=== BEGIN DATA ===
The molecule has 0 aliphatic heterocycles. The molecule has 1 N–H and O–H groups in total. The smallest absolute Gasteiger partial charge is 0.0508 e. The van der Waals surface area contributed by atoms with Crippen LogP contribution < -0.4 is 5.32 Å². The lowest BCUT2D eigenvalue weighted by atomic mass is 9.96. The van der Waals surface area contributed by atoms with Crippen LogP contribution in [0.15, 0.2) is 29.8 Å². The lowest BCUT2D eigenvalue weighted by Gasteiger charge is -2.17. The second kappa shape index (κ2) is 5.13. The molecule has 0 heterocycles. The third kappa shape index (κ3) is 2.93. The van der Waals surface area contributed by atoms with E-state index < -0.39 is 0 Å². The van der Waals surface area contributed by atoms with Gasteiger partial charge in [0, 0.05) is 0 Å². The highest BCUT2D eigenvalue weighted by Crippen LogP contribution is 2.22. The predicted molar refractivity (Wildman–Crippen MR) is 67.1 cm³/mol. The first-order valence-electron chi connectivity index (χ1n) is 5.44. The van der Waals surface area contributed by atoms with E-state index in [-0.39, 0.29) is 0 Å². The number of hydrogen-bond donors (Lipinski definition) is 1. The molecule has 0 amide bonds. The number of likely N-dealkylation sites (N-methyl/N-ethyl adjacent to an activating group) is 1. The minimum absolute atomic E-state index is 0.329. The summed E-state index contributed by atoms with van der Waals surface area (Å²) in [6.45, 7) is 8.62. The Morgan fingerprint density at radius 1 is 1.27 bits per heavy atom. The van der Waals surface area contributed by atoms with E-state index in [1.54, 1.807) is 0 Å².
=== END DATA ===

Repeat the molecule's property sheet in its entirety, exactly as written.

The molecule has 0 aliphatic heterocycles. The molecule has 1 N–H and O–H groups in total. The smallest absolute Gasteiger partial charge is 0.0508 e. The van der Waals surface area contributed by atoms with Crippen LogP contribution < -0.4 is 5.32 Å². The lowest BCUT2D eigenvalue weighted by atomic mass is 9.96. The van der Waals surface area contributed by atoms with Crippen LogP contribution in [0.15, 0.2) is 29.8 Å². The lowest BCUT2D eigenvalue weighted by Gasteiger charge is -2.17. The second kappa shape index (κ2) is 5.13. The molecule has 0 heterocycles. The third kappa shape index (κ3) is 2.93. The van der Waals surface area contributed by atoms with E-state index < -0.39 is 0 Å². The van der Waals surface area contributed by atoms with Gasteiger partial charge in [0, 0.05) is 0 Å². The highest BCUT2D eigenvalue weighted by Crippen LogP contribution is 2.22. The predicted molar refractivity (Wildman–Crippen MR) is 67.1 cm³/mol. The first-order valence-electron chi connectivity index (χ1n) is 5.44. The van der Waals surface area contributed by atoms with E-state index in [-0.39, 0.29) is 0 Å². The number of hydrogen-bond donors (Lipinski definition) is 1. The molecule has 0 amide bonds. The number of likely N-dealkylation sites (N-methyl/N-ethyl adjacent to an activating group) is 1. The minimum absolute atomic E-state index is 0.329. The summed E-state index contributed by atoms with van der Waals surface area (Å²) in [6.45, 7) is 8.62. The Morgan fingerprint density at radius 1 is 1.27 bits per heavy atom. The van der Waals surface area contributed by atoms with E-state index in [1.54, 1.807) is 0 Å².